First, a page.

Appeal from Superior Court of King County. Docket No: 93-1-03059-9. Date filed: 03/28/94. Judge signing: Hon. Ann Schindler.
Authored by Walter E. Webster. Concurring: William W. Baker, Mary K. Becker
The opinion of the court was delivered by: Webster
WEBSTER, J. -- Wesley Alailima appeals his conviction for third degree assault for hitting a police officer. He argues that the trial court erred in (1) excluding his testimony that the officer's conduct frightened him, (2) excluding evidence of the officer's reputation for violence, (3) refusing his proposed instruction which would have required the jury to find that the police officers were acting lawfully in order to find him guilty, (4) refusing his proposed instruction that a person illegally detained may use reasonable force, and (5) giving the jury an instruction defining assault that did not require that the contact be unlawful. Finding no abuse of discretion, we affirm.
Alailima participated in a march to promote gang unity. Officer Britt, assigned to monitor the march, observed Alailima urinate in public and place stickers on traffic signs, throwing the paper backing on the ground. Some time later, Officer Britt's supervisor instructed him to cite Alailima for littering and urinating in public.
Officer Britt testified as follows: He approached Alailima and informed him that he needed to speak with him about urinating and littering. Alailima yelled obscenities and backed away, so Britt reached his open hand out toward Alailima's arm to keep him from leaving. Alailima punched Britt in the face, inflicting an eye injury. Britt grabbed his shirt and Alailima continued to struggle and hit him. Britt held him in a headlock and tried to pull him to the ground. They continued to wrestle and Alailima kept punching. Another officer pulled Alailima off Britt and Britt sprayed Alailima with mace and handcuffed him.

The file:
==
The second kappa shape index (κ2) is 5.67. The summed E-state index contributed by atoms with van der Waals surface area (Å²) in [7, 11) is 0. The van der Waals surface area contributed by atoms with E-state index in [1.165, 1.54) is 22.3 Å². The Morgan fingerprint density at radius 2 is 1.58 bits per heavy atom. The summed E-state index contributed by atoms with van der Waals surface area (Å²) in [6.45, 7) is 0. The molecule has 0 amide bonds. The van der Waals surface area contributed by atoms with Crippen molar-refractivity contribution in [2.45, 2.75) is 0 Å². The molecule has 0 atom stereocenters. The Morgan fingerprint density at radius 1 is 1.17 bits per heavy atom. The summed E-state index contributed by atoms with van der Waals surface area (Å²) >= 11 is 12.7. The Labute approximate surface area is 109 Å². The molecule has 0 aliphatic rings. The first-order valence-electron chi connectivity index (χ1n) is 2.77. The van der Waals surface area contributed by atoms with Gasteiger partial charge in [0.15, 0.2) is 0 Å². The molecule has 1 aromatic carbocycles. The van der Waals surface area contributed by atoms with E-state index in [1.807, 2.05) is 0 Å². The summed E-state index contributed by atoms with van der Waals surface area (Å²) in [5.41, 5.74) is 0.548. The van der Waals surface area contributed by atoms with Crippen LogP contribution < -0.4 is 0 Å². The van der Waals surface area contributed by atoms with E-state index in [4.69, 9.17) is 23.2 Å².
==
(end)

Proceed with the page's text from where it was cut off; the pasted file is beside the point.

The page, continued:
Alailima testified as follows: Two officers approached him while marching and one grabbed him by the arm. Alailima shrugged off his hold.
Britt then grabbed him with both hands and pushed him backwards. Alailima responded by grabbing Britt and they struggled. Another officer grabbed Alailima's neck from behind, causing him to have trouble breathing, and eventually to lose consciousness. Alailima argued that this was an impermissible chokehold. He conceded that he may have hit Britt inadvertently during the struggle.
At trial, Alailima argued that he acted in self-defense. A jury convicted him of third degree assault under RCW 9A.36.031(1)(g):
(1) A person is guilty of assault in the third degree if he or she
(g) Assaults a law enforcement officer or other employee of a law enforcement agency who was performing his or her official duties at the time of the assault.
Testimony on Alailima's Fear
Alailima attempted to testify that Officer Britt frightened him and that he struggled only to avoid injury. The trial court sustained the prosecutor's objections because the arrestee's subjective fears ...